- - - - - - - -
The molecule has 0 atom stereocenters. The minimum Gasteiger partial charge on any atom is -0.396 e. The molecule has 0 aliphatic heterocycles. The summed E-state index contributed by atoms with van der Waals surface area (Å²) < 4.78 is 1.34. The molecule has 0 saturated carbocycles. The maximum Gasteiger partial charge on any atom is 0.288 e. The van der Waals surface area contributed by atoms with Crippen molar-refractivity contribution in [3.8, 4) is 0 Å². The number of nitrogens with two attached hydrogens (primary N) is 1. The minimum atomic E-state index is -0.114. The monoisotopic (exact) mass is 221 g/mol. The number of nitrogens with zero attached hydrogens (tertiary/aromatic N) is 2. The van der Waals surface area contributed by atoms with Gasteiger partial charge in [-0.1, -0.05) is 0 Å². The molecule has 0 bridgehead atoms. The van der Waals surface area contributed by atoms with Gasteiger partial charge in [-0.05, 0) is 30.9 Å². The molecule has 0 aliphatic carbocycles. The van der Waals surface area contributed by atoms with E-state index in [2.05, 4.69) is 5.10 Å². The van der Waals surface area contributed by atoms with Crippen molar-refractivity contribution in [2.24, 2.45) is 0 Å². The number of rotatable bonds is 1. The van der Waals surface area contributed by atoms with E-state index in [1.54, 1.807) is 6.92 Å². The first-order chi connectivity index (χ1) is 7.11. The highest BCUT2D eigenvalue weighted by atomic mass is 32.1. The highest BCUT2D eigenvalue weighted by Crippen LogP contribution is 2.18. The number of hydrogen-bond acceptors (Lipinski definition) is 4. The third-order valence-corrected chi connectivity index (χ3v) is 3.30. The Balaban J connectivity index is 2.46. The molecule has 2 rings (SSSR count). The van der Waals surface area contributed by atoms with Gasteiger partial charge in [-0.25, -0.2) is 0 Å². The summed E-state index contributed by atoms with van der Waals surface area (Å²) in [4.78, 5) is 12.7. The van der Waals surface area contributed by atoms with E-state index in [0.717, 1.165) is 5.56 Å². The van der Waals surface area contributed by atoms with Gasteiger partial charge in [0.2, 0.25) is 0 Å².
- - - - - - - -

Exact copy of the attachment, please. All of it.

The molecule has 0 atom stereocenters. The minimum Gasteiger partial charge on any atom is -0.396 e. The molecule has 0 aliphatic heterocycles. The summed E-state index contributed by atoms with van der Waals surface area (Å²) < 4.78 is 1.34. The molecule has 0 saturated carbocycles. The maximum Gasteiger partial charge on any atom is 0.288 e. The van der Waals surface area contributed by atoms with Crippen molar-refractivity contribution in [3.8, 4) is 0 Å². The number of nitrogens with two attached hydrogens (primary N) is 1. The minimum atomic E-state index is -0.114. The monoisotopic (exact) mass is 221 g/mol. The number of nitrogens with zero attached hydrogens (tertiary/aromatic N) is 2. The van der Waals surface area contributed by atoms with Gasteiger partial charge in [-0.1, -0.05) is 0 Å². The molecule has 0 bridgehead atoms. The van der Waals surface area contributed by atoms with Gasteiger partial charge in [-0.05, 0) is 30.9 Å². The molecule has 0 aliphatic carbocycles. The van der Waals surface area contributed by atoms with E-state index in [2.05, 4.69) is 5.10 Å². The van der Waals surface area contributed by atoms with Crippen molar-refractivity contribution in [2.24, 2.45) is 0 Å². The number of rotatable bonds is 1. The van der Waals surface area contributed by atoms with E-state index in [1.54, 1.807) is 6.92 Å². The first-order chi connectivity index (χ1) is 7.11. The highest BCUT2D eigenvalue weighted by atomic mass is 32.1. The highest BCUT2D eigenvalue weighted by Crippen LogP contribution is 2.18. The number of hydrogen-bond acceptors (Lipinski definition) is 4. The third-order valence-corrected chi connectivity index (χ3v) is 3.30. The Balaban J connectivity index is 2.46. The molecule has 2 rings (SSSR count). The van der Waals surface area contributed by atoms with Gasteiger partial charge in [-0.25, -0.2) is 0 Å². The summed E-state index contributed by atoms with van der Waals surface area (Å²) in [4.78, 5) is 12.7. The van der Waals surface area contributed by atoms with E-state index in [0.717, 1.165) is 5.56 Å². The van der Waals surface area contributed by atoms with Gasteiger partial charge in [0.2, 0.25) is 0 Å².